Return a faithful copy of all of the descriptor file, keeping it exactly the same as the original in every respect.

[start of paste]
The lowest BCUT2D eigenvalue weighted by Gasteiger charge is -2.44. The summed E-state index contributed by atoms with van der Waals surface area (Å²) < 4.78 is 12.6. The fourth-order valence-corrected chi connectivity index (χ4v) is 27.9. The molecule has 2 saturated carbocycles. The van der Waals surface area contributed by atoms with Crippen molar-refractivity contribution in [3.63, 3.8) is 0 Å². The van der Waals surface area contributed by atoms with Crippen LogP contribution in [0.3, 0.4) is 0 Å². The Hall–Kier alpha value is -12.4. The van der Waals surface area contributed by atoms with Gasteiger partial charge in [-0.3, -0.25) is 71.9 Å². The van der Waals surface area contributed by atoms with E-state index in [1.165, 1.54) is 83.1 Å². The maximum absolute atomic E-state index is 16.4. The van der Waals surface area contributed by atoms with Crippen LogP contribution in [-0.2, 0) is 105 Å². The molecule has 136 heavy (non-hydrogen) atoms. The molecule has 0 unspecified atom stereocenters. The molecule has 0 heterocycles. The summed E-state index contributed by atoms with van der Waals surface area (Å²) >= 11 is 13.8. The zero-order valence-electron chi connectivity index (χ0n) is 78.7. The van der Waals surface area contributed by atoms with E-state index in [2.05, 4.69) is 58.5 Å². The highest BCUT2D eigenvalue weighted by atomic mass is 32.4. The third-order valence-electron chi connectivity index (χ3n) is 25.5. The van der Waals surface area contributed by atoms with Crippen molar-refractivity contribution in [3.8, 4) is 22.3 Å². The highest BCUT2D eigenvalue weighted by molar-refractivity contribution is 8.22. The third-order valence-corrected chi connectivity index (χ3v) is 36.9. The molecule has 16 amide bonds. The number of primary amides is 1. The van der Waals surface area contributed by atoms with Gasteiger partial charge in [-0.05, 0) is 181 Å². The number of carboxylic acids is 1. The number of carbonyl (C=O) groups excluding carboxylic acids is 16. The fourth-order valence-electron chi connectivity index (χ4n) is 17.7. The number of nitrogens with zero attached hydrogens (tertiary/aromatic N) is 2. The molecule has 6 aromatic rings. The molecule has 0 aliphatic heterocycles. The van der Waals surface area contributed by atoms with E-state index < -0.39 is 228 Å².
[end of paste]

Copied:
The lowest BCUT2D eigenvalue weighted by Gasteiger charge is -2.44. The summed E-state index contributed by atoms with van der Waals surface area (Å²) < 4.78 is 12.6. The fourth-order valence-corrected chi connectivity index (χ4v) is 27.9. The molecule has 2 saturated carbocycles. The van der Waals surface area contributed by atoms with Crippen molar-refractivity contribution in [3.63, 3.8) is 0 Å². The van der Waals surface area contributed by atoms with Crippen LogP contribution in [0.3, 0.4) is 0 Å². The Hall–Kier alpha value is -12.4. The van der Waals surface area contributed by atoms with Gasteiger partial charge in [-0.3, -0.25) is 71.9 Å². The van der Waals surface area contributed by atoms with E-state index in [1.165, 1.54) is 83.1 Å². The maximum absolute atomic E-state index is 16.4. The van der Waals surface area contributed by atoms with Crippen LogP contribution in [-0.2, 0) is 105 Å². The molecule has 136 heavy (non-hydrogen) atoms. The molecule has 0 unspecified atom stereocenters. The molecule has 0 heterocycles. The summed E-state index contributed by atoms with van der Waals surface area (Å²) >= 11 is 13.8. The zero-order valence-electron chi connectivity index (χ0n) is 78.7. The van der Waals surface area contributed by atoms with E-state index in [2.05, 4.69) is 58.5 Å². The highest BCUT2D eigenvalue weighted by atomic mass is 32.4. The third-order valence-electron chi connectivity index (χ3n) is 25.5. The van der Waals surface area contributed by atoms with Crippen molar-refractivity contribution in [3.8, 4) is 22.3 Å². The highest BCUT2D eigenvalue weighted by molar-refractivity contribution is 8.22. The third-order valence-corrected chi connectivity index (χ3v) is 36.9. The molecule has 16 amide bonds. The number of primary amides is 1. The van der Waals surface area contributed by atoms with Gasteiger partial charge in [-0.05, 0) is 181 Å². The number of carboxylic acids is 1. The number of carbonyl (C=O) groups excluding carboxylic acids is 16. The fourth-order valence-electron chi connectivity index (χ4n) is 17.7. The number of nitrogens with zero attached hydrogens (tertiary/aromatic N) is 2. The molecule has 6 aromatic rings. The molecule has 0 aliphatic heterocycles. The van der Waals surface area contributed by atoms with E-state index < -0.39 is 228 Å².